That was badly worded and kinda stupid to ask. The question should’ve been more like how to do it. My Javascript experience is some years old so I’m not sure what’s feasible to do in JS. It seemed like bad idea to even attempt vertex sorting in JS.

That’s interesting. Is that code or an example/tutorial available?

Writing your own code to mindlessly sort polygons in JavaScript would probably be pretty slow. The “Array” class has a “sort()” function. You can pass it a comparison function and use it to sort arrays of any kind of class - so you could certainly use it to sort polygons by range. The comparison function would still be in slow JavaScript - but at least the data copying and the overall mechanics of the thing would probably be implemented in C++ under the hood…so it might not be that terrible.

The problem is that there is no indication of the kind of sort algorithm is uses. I’d bet it’s using the C/C++ “qsort” function under the hood - that’s a “Quick-sort”…but it’s not guaranteed to be by any kind of JavaScript specification.

Sadly, quick sort isn’t the best algorithm for sorting translucent polygons by range. Since you have last frame’s sorted list available to you - and for “normal” eyepoint motion, the order of the polygons doesn’t change much from one iteration of the code to the next. Ideally you need an algorithm with O(N) performance for already-sorted data. You’d also want an algorithm that doesn’t keep swapping the order of two equal items because that’ll cause flickering in your image.

That means you’d have to code the entire sort algorithm in JavaScript which is pretty slow.

But do you need to sort at all? Don’t you have a-priori knowledge of how these things should be rendered given the camera position? Very often with this kind of situation, you only need the data to be sorted in one of four or eight orderings - which you could do offline or just once on startup. Then at runtime, you’d maybe only need to decide which octant the camera is in compared to the center of the skull and regurgitate the polygons in one of the 8 pre-sorted orders. If that’s a valid approach, it would be lightning fast.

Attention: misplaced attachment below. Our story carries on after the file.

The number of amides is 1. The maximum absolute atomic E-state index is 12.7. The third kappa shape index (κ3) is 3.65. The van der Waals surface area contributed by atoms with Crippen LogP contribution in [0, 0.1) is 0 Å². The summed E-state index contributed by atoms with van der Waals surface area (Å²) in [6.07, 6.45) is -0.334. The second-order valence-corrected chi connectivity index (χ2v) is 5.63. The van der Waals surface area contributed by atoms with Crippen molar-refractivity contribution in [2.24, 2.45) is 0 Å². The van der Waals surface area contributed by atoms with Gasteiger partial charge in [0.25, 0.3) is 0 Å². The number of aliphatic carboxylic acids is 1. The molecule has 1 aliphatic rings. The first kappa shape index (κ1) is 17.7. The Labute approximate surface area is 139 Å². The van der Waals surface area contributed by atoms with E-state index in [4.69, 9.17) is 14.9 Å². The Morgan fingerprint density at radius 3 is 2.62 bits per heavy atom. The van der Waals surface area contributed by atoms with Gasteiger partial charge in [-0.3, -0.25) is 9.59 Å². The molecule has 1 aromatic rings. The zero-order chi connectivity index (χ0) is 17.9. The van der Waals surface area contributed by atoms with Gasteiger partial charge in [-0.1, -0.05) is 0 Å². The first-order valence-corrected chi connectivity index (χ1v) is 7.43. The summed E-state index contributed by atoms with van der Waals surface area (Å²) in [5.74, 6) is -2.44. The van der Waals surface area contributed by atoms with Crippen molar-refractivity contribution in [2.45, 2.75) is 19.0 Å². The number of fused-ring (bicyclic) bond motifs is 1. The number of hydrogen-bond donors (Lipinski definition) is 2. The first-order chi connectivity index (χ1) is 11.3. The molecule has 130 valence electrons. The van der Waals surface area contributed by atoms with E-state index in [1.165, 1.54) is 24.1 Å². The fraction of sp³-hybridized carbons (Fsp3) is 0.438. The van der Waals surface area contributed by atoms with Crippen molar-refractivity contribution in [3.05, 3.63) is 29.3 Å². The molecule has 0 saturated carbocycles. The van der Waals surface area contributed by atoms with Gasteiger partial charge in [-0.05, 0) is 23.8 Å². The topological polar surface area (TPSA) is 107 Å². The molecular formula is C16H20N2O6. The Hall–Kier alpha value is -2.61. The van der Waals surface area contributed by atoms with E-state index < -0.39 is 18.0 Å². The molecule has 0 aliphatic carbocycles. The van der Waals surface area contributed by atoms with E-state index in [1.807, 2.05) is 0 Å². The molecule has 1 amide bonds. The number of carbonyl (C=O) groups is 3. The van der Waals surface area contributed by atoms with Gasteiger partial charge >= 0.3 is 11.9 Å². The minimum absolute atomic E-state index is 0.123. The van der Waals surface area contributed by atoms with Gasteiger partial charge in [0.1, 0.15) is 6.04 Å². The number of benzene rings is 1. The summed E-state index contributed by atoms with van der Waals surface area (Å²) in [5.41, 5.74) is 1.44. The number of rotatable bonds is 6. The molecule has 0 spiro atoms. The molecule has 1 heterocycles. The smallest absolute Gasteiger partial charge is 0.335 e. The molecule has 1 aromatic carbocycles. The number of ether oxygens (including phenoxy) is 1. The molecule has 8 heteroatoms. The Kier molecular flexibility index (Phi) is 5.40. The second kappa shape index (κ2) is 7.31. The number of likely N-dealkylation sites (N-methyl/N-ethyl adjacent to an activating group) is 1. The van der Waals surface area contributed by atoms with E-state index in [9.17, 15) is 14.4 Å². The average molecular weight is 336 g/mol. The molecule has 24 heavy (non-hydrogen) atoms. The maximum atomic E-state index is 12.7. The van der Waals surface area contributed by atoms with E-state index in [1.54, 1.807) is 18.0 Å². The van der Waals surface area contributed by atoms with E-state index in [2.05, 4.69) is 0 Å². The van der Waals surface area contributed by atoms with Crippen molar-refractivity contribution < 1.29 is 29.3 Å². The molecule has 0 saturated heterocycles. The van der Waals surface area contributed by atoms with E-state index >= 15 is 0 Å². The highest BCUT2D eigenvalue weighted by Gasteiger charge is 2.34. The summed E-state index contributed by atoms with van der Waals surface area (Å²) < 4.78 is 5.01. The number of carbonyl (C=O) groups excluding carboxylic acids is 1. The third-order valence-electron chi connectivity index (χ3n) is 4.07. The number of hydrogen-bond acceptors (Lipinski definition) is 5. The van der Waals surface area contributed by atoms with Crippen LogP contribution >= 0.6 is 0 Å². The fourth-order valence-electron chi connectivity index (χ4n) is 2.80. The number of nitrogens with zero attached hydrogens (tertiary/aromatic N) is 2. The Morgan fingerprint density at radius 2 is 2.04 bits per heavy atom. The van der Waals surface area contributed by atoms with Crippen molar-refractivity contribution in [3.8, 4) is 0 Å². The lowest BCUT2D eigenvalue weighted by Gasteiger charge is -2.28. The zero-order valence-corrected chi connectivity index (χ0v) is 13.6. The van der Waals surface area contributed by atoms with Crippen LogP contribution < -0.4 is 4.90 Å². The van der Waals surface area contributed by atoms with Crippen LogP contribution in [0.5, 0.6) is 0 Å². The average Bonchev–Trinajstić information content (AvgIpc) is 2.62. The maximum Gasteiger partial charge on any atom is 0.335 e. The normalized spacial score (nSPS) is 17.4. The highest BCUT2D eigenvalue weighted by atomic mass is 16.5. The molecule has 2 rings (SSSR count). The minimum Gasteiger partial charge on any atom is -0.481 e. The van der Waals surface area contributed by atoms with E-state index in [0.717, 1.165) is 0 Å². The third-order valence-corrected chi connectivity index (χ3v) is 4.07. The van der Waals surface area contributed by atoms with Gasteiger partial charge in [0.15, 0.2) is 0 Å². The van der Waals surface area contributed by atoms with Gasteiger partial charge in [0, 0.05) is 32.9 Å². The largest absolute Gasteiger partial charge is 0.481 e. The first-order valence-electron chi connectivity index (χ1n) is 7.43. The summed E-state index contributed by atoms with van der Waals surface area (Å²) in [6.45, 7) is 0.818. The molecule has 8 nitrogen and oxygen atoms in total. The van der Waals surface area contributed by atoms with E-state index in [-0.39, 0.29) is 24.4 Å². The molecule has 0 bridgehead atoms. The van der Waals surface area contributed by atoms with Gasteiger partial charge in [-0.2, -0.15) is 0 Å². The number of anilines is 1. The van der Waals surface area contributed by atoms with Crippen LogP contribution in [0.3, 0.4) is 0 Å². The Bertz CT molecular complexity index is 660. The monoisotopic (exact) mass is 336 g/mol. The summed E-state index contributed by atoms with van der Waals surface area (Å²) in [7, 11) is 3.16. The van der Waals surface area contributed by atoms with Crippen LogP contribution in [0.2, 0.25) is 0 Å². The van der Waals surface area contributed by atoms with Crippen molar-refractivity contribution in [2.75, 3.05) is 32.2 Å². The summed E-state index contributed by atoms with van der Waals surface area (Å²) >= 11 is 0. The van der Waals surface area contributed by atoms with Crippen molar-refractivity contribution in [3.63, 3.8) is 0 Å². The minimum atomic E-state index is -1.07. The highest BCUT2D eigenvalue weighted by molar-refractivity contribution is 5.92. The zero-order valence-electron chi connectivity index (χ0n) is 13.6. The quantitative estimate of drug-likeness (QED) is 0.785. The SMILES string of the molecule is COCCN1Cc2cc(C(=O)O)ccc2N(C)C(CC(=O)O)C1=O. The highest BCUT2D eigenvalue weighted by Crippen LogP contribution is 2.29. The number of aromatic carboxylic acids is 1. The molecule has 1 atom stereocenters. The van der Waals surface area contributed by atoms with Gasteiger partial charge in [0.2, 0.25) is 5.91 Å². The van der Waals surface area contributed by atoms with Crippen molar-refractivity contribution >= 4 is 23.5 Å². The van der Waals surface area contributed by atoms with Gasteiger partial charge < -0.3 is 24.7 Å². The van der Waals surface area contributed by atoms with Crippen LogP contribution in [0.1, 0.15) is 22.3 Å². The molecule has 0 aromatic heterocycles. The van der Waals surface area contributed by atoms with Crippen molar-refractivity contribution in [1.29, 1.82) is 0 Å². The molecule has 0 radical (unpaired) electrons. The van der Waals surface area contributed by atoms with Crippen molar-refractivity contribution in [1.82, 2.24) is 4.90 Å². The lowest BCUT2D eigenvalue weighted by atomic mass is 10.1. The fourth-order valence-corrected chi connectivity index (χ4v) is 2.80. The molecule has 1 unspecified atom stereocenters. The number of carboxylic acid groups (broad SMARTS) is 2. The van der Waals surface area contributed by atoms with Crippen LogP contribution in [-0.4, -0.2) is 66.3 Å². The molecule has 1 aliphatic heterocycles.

As for the post-effects stuff…sorry, but I can’t give away any code.

That’s an approach I certainly gonna try out. But as you can see in my picture the inner surface is randomly folded so there are different overlappings from different angles even when staying in the same quadrant or octant.

But as I said I’m still on my fact finding mission and if transparency is too much of a hazzle I might be able to skip it.

If polygons are that densely packed and at random angles - you won’t succeed in depth-sorting them correctly anyway.

Check out my (ancient!) OpenGL FAQ page about alpha sorting issues:


…the awful ASCII-art images towards the bottom of the page explain why depth sorting doesn’t work when polygons are in close proximity. The problem boils down to the problem that polygons are not points - and whether you sort by nearest vertex, furthest vertex, centroid - or ANY other criterion - you’ll still have polygons rendered in the wrong order.

Why are you doing that anyway? Wouldn’t a dense set of parallel planes stacked around all three axes be the simplest representation? Render whichever set is closest to being at right angles to the line of sight.

If the polygons aren’t moving relative to each other, you could write an offline BSP tree generator. Rendering dense sets of polygons from a BSP tree is a lot faster than sorting - and it avoids the problems I described in my FAQ:


BSP trees are a disaster when moving objects are present in the scene though…so they’ve somewhat fallen from favor. If all of your scan data is pre-set though - it might be an elegant solution.